Hence although the debate on the future of Europe is perhaps as old as the integration process itself, it seems that reopening it is a long-term overdue process. This can explain why, following Bailey’s report, but also the findings of the FEPS Millenial Dialogue, there is an obvious a generational divide among the ‘Remain’ and ‘Leave’ voters. Over 50 per cent of the population aged over 65 favours leaving. While at the same time over 50 per cent of voters between 18 and 34 years of age declare themselves for ‘Remain’. This hope that is entrusted in the EU must not be taken for granted – especially at a time when democracy is being challenged and populists and nationalists seem rather on the rise in other states, such as Hungary, Poland, but also Austria and Germany. They need to be answered and providing a proposal that looks at the future of Europe in five, 10 or 20 years may be the key for the progressives to reconnect with this group of voters.

The idea that there is project that the centre left wants to pursue jointly is also what should be the bridge between now and 23 June. The polls give cause for cautious optimism, however much can still happen, before and after the ballots are cast. There should be a warning from history that cases in which a close call prompted social unrest, following which the general elections led to a total reshuffling of the political make up of the country. That is why the political imagination of the progressives has to stretch beyond the referendum date and look ahead to what happens after the results on both the national and the European level.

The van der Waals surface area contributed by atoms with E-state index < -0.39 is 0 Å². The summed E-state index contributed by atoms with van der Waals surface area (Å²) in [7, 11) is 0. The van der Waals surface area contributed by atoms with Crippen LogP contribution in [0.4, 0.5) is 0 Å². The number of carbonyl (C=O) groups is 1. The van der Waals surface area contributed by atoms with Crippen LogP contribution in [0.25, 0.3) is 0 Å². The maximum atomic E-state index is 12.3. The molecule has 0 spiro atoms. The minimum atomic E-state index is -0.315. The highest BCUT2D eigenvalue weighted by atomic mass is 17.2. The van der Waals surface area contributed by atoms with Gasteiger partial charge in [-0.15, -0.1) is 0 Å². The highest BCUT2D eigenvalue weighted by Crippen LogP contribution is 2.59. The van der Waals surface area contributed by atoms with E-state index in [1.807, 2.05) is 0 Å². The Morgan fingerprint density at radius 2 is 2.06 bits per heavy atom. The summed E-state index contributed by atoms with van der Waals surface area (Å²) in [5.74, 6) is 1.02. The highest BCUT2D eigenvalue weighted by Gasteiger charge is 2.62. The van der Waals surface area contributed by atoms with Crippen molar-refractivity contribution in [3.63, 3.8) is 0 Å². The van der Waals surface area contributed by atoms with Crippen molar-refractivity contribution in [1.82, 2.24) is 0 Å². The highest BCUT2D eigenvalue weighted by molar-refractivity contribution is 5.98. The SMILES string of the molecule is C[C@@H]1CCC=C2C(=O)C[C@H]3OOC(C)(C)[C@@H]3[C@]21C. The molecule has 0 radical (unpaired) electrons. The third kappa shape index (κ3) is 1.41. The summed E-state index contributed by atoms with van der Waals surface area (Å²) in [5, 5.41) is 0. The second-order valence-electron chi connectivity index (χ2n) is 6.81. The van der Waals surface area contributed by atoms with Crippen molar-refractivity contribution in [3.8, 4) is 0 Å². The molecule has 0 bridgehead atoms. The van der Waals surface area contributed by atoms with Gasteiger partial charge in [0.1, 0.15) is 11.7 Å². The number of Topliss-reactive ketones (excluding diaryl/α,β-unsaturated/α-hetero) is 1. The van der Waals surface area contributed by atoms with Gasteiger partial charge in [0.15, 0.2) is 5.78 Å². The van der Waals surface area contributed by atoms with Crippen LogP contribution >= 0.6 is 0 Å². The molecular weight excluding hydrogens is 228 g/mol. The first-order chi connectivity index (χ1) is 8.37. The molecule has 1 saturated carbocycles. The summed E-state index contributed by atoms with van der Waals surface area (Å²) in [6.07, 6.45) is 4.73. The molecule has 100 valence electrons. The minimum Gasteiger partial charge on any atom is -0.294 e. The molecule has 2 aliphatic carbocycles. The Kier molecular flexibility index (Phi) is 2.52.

Ania Skrzypek-Claassens

Ania Skrzypek is a Senior Research Fellow at the Foundation for European Progressive Studies.